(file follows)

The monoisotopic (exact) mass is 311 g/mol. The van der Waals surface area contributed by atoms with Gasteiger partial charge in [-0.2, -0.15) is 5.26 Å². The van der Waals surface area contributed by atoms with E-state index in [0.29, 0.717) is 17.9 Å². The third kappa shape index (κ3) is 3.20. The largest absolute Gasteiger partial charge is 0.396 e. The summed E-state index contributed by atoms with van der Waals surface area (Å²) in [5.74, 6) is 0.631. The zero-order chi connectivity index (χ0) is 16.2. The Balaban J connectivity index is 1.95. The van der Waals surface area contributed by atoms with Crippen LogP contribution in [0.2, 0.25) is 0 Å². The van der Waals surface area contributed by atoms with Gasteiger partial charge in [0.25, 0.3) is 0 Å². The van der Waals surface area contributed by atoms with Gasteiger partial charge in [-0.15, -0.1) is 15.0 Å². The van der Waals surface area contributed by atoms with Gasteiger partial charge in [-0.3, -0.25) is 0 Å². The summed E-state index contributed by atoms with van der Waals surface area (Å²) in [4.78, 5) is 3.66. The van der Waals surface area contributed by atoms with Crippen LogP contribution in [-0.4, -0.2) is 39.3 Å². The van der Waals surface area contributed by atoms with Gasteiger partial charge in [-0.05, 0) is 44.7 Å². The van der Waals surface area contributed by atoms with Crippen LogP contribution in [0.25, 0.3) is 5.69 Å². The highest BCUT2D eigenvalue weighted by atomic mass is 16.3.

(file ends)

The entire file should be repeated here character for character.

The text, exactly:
The monoisotopic (exact) mass is 311 g/mol. The van der Waals surface area contributed by atoms with Gasteiger partial charge in [-0.2, -0.15) is 5.26 Å². The van der Waals surface area contributed by atoms with E-state index in [0.29, 0.717) is 17.9 Å². The third kappa shape index (κ3) is 3.20. The largest absolute Gasteiger partial charge is 0.396 e. The summed E-state index contributed by atoms with van der Waals surface area (Å²) in [5.74, 6) is 0.631. The zero-order chi connectivity index (χ0) is 16.2. The Balaban J connectivity index is 1.95. The van der Waals surface area contributed by atoms with Crippen LogP contribution in [0.2, 0.25) is 0 Å². The van der Waals surface area contributed by atoms with Gasteiger partial charge in [0.25, 0.3) is 0 Å². The van der Waals surface area contributed by atoms with Gasteiger partial charge in [-0.15, -0.1) is 15.0 Å². The van der Waals surface area contributed by atoms with Gasteiger partial charge in [-0.3, -0.25) is 0 Å². The summed E-state index contributed by atoms with van der Waals surface area (Å²) in [4.78, 5) is 3.66. The van der Waals surface area contributed by atoms with Crippen LogP contribution in [-0.4, -0.2) is 39.3 Å². The van der Waals surface area contributed by atoms with Gasteiger partial charge in [-0.05, 0) is 44.7 Å². The van der Waals surface area contributed by atoms with Crippen LogP contribution in [0.25, 0.3) is 5.69 Å². The highest BCUT2D eigenvalue weighted by atomic mass is 16.3.